- In order to precisely determine which areas require creating scar tissue, we use several tools to locate the catheter, including fluoroscopy (X-ray), ultrasound, the electrical recording of the catheter itself and occasionally a special GPS-like location tool for catheters.
Scars created by ablation are very small and usually created in areas that do not contribute substantially to the pumping function of the heart, therefore there is no negative impact in heart function.
Ablation is usually performed with sedation given by a trained nurse whose job is to make sure you are safe and comfortable. Please tell the nurse if you experience any pain. Some more prolonged ablation procedures (such as ablation for atrial fibrillation) are performed under general anesthesia; therefore you should not have any recollection of the procedure.
Do I Need a Pacemaker?
In the event that your symptoms are attributed to a slow heart beat, a pacemaker may be helpful. Pacemakers are fairly sophisticated, small devices that stay in the shoulder area and are connected to the heart via cables that are inserted via the vein that runs under the collar bone. A pacemaker will ensure that your heart rate does not go below a specified, programmable rate.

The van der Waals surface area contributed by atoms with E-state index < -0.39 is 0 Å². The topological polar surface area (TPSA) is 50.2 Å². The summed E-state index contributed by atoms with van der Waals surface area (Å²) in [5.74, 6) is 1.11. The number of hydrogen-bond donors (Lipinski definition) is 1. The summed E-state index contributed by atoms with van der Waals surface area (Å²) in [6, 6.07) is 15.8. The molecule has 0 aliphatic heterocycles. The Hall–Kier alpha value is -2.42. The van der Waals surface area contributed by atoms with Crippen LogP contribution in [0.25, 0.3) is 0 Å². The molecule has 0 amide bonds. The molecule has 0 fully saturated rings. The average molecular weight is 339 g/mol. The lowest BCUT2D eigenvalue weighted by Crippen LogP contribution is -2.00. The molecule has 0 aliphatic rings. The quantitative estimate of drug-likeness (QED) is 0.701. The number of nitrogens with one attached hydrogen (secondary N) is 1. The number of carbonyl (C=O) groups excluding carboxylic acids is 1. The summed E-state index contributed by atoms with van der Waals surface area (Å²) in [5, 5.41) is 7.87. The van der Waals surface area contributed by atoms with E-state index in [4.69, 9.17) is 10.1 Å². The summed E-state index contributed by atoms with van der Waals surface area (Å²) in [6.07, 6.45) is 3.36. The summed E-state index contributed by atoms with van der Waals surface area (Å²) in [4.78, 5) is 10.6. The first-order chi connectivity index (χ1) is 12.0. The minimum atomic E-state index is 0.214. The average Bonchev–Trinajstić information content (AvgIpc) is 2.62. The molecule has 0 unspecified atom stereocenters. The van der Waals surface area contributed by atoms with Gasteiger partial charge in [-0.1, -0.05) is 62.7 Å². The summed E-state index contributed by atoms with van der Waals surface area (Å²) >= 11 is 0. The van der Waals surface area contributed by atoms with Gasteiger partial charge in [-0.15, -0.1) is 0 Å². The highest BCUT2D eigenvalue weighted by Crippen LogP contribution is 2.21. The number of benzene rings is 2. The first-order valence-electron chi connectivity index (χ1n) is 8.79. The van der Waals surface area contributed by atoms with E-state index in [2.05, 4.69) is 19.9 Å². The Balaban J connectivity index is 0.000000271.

If you have heart failure or dilated heart, a pacemaker may be indicated in order to pace specific locations in the heart that will make the pump function become more effective. We call this cardiac resynchronization therapy.
Do I Need a Defibrillator?
A defibrillator is like a small emergency response team that stays implanted under the shoulder and acts if the heart goes to a dangerous heart rhythm.
Certain cardiac conditions such as chronic systolic heart failure (CHF), Brugada syndrome, long QT syndrome, short QT syndrome, arrhythmogenic right ventricular dysplasia can be high risk for a dangerous heart rhythm disorder: ventricular fibrillation that causes sudden cardiac death.
However, not everyone with those cardiac conditions needs a defibrillator and not everyone with those conditions may want to have a defibrillator. Therefore consultation and a thorough discussion to individualize care is important.